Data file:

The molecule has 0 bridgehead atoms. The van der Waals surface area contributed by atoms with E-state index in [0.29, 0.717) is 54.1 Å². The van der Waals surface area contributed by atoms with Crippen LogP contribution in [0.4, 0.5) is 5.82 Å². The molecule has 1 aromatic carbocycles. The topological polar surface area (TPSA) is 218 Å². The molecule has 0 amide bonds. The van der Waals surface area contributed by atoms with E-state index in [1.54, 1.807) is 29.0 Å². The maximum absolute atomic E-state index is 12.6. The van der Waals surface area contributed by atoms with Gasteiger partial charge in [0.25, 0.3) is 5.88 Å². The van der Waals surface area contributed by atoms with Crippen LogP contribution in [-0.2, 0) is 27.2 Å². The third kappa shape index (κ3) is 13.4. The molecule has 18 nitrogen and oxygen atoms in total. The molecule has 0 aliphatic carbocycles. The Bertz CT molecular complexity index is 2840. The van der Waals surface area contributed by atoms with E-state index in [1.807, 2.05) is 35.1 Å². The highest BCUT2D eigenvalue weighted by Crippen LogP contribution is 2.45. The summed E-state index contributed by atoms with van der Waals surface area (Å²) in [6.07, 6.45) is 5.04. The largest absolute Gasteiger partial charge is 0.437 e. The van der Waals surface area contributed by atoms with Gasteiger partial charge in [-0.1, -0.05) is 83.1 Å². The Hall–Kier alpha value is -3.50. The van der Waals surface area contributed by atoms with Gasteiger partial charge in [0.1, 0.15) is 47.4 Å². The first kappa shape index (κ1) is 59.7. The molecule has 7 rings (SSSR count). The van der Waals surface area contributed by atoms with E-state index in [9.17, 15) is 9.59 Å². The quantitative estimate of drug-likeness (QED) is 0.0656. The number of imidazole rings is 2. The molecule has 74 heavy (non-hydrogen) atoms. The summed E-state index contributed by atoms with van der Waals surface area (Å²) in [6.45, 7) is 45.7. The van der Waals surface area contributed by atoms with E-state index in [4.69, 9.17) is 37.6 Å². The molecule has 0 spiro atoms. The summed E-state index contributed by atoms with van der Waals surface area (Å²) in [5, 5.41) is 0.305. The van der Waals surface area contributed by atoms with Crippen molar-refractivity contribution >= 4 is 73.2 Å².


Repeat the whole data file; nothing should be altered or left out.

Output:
The molecule has 0 bridgehead atoms. The van der Waals surface area contributed by atoms with E-state index in [0.29, 0.717) is 54.1 Å². The van der Waals surface area contributed by atoms with Crippen LogP contribution in [0.4, 0.5) is 5.82 Å². The molecule has 1 aromatic carbocycles. The topological polar surface area (TPSA) is 218 Å². The molecule has 0 amide bonds. The van der Waals surface area contributed by atoms with E-state index in [1.54, 1.807) is 29.0 Å². The maximum absolute atomic E-state index is 12.6. The van der Waals surface area contributed by atoms with Gasteiger partial charge in [0.25, 0.3) is 5.88 Å². The van der Waals surface area contributed by atoms with Crippen LogP contribution in [-0.2, 0) is 27.2 Å². The third kappa shape index (κ3) is 13.4. The molecule has 18 nitrogen and oxygen atoms in total. The molecule has 0 aliphatic carbocycles. The Bertz CT molecular complexity index is 2840. The van der Waals surface area contributed by atoms with E-state index in [1.807, 2.05) is 35.1 Å². The highest BCUT2D eigenvalue weighted by Crippen LogP contribution is 2.45. The summed E-state index contributed by atoms with van der Waals surface area (Å²) in [6.07, 6.45) is 5.04. The largest absolute Gasteiger partial charge is 0.437 e. The van der Waals surface area contributed by atoms with Gasteiger partial charge in [-0.1, -0.05) is 83.1 Å². The Hall–Kier alpha value is -3.50. The van der Waals surface area contributed by atoms with Gasteiger partial charge in [0.1, 0.15) is 47.4 Å². The first kappa shape index (κ1) is 59.7. The molecule has 7 rings (SSSR count). The van der Waals surface area contributed by atoms with E-state index in [9.17, 15) is 9.59 Å². The quantitative estimate of drug-likeness (QED) is 0.0656. The number of imidazole rings is 2. The molecule has 74 heavy (non-hydrogen) atoms. The summed E-state index contributed by atoms with van der Waals surface area (Å²) in [6.45, 7) is 45.7. The van der Waals surface area contributed by atoms with E-state index in [4.69, 9.17) is 37.6 Å². The molecule has 0 spiro atoms. The summed E-state index contributed by atoms with van der Waals surface area (Å²) in [5, 5.41) is 0.305. The van der Waals surface area contributed by atoms with Crippen molar-refractivity contribution >= 4 is 73.2 Å².